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Exascale Computing for Seismic Exploration

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The exascale race — toward machines capable of executing 1 quintillion (1018) operations per second — is well under way. The U.S., Japan, China and Europe have all established programs to enable exascale capabilities by around 2020. In the U.S., leading the charge toward significant HPC milestones usually falls to the Department of Energy (DOE): Both its Office of Science and the National Nuclear Security Administration have significant interest in and benefit from ever-increasing levels of modeling, simulation and data-processing capabilities for a variety of applications. Both can leverage critical resources (facilities and people), institutional expertise and deep know-how, if not intellectual property, in this pursuit. Not all … [Read more...]

Unconventional ways Supercomputers are Used: Part 2

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We talk a lot about how high performance computing systems are on the forefront of science, but it's also fun to take a step back and look at some of the more unusual ways that supercomputers are impacting our lives. In a previous post, I discussed how supercomputing systems are being used in everything from ice cream physics to baseball and dirty diapers. Now we're back with part two of our series on unconventional uses of supercomputers. The Lord of the Rings Considering this movie’s high-flying, detailed special effects, I'm not surprised the director, Peter Jackson, turned to supercomputing to help create these lifelike experiences. To make the weather, buildings and vegetation accurate enough to turn J.R.R. Tolkien's Middle Earth … [Read more...]

Supercomputers: The Solution to Physical Test Limitations in Automotive Manufacturing

During the past few decades the world of science has changed, moving from physical experimentation alone to an environment in which simulations are of primary importance. In the automotive industry, research and design is now so advanced that it’s following in the footsteps of science and moving away from physical testing. Supercomputing has allowed automobile manufacturers to transition to a simulation-driven world. The innovative use of new materials in vehicle design is becoming the norm for automotive manufacturers — honeycomb structures and increased aluminum use being an example. With more advanced design elements coming into play, numerous manufacturing challenges are emerging; including the need for a greater number of … [Read more...]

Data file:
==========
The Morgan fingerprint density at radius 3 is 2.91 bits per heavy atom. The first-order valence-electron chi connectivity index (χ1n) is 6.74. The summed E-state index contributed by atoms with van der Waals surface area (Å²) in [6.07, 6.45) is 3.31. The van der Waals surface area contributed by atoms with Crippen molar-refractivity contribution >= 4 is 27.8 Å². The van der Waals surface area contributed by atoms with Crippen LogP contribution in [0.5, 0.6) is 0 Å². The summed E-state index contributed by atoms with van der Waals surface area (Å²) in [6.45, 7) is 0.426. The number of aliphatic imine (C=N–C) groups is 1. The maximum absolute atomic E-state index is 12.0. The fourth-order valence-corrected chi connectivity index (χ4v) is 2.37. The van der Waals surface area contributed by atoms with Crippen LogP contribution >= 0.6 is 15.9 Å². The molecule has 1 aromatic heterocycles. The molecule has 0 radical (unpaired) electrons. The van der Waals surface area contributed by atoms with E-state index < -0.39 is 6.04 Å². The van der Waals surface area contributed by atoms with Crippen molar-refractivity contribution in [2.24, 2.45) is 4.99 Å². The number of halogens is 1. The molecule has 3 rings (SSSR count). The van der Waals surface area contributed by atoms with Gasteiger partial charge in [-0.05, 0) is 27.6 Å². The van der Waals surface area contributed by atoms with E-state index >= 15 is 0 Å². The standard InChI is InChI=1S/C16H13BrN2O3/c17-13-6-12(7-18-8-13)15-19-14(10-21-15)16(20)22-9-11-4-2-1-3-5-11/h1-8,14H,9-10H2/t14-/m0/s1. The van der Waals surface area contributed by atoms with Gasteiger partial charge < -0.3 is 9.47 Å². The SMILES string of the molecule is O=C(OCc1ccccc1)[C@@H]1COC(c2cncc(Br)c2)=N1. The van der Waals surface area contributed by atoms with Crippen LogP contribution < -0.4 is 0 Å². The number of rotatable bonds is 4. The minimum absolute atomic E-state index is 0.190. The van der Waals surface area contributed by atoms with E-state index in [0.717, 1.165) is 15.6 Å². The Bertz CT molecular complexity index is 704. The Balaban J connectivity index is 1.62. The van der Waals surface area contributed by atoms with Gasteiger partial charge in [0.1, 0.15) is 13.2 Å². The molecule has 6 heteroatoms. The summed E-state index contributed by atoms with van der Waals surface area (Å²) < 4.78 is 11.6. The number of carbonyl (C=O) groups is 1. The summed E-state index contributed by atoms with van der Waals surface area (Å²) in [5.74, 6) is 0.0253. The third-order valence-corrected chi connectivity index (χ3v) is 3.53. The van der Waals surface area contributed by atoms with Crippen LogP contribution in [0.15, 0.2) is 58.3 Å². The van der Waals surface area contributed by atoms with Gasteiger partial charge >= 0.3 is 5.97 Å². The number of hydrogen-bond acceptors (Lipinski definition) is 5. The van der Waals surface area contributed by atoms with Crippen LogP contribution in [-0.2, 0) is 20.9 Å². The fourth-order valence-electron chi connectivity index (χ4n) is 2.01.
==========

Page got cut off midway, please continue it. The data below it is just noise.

Using HPC Techniques to Accelerate NGS Workflows

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Next-generation sequencing (NGS) describes the modern nucleotide sequencing technologies that allow analysis of genetic material with unprecedented speed and efficiency. Its advent is shifting genome assembly from a problem of laboratory-based chemistry to one well suited to high performance computing (HPC). In simple terms, NGS involves breaking up long DNA or RNA molecules into millions of small, fragments (50 to 200 nucleotides), defined as a “reads” to be assembled into larger fragments called contigs. The process of taking genetic material, processing it on a sequencer, passing it to an HPC system for assembly, and outputting digital information in a form useful for research is contained in a “workflow,” the end-to-end flow … [Read more...]

Record LS-DYNA “car2car” Performance Paves the Way for Future Crash/Safety Simulation

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A Cray supercomputer has set a speed record in a crash/safety simulation used by the automotive and aerospace industries. Leveraging the scalability of the Aries interconnect in the Cray® XC30™ supercomputer, engineers ran the “car2car” model, a 2.4-million element crash/safety simulation, in under 1,000 seconds. The LS-DYNA results are posted on topcrunch.org, the site that was created to track the performance of HPC systems on actual engineering applications codes. In addition to the job turnaround record (931 seconds), the result set a record for the level of parallelism (3,000 cores). As the automotive and aerospace industries continue to run larger and more complex simulations, the performance and scalability of the … [Read more...]